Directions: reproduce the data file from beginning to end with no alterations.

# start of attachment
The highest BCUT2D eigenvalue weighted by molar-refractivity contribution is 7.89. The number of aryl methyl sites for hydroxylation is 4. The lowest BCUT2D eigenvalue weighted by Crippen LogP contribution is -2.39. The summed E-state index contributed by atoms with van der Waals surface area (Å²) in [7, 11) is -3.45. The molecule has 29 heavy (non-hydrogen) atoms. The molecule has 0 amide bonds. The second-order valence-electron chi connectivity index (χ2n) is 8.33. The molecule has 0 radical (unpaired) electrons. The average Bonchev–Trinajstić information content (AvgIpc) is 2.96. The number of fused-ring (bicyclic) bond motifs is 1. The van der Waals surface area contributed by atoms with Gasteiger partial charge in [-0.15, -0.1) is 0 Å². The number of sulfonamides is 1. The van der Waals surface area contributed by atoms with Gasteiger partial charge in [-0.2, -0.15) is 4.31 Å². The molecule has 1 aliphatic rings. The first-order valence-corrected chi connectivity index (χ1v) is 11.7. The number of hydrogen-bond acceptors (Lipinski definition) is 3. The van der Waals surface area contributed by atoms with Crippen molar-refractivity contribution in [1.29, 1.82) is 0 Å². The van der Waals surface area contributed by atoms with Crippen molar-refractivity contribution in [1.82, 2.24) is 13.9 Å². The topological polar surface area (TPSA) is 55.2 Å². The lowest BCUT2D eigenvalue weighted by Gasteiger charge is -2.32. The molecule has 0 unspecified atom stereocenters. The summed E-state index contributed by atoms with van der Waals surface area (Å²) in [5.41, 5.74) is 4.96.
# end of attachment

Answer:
The highest BCUT2D eigenvalue weighted by molar-refractivity contribution is 7.89. The number of aryl methyl sites for hydroxylation is 4. The lowest BCUT2D eigenvalue weighted by Crippen LogP contribution is -2.39. The summed E-state index contributed by atoms with van der Waals surface area (Å²) in [7, 11) is -3.45. The molecule has 29 heavy (non-hydrogen) atoms. The molecule has 0 amide bonds. The second-order valence-electron chi connectivity index (χ2n) is 8.33. The molecule has 0 radical (unpaired) electrons. The average Bonchev–Trinajstić information content (AvgIpc) is 2.96. The number of fused-ring (bicyclic) bond motifs is 1. The van der Waals surface area contributed by atoms with Gasteiger partial charge in [-0.15, -0.1) is 0 Å². The number of sulfonamides is 1. The van der Waals surface area contributed by atoms with Gasteiger partial charge in [-0.2, -0.15) is 4.31 Å². The molecule has 1 aliphatic rings. The first-order valence-corrected chi connectivity index (χ1v) is 11.7. The number of hydrogen-bond acceptors (Lipinski definition) is 3. The van der Waals surface area contributed by atoms with Crippen molar-refractivity contribution in [1.29, 1.82) is 0 Å². The van der Waals surface area contributed by atoms with Crippen molar-refractivity contribution in [1.82, 2.24) is 13.9 Å². The topological polar surface area (TPSA) is 55.2 Å². The lowest BCUT2D eigenvalue weighted by Gasteiger charge is -2.32. The molecule has 0 unspecified atom stereocenters. The summed E-state index contributed by atoms with van der Waals surface area (Å²) in [5.41, 5.74) is 4.96.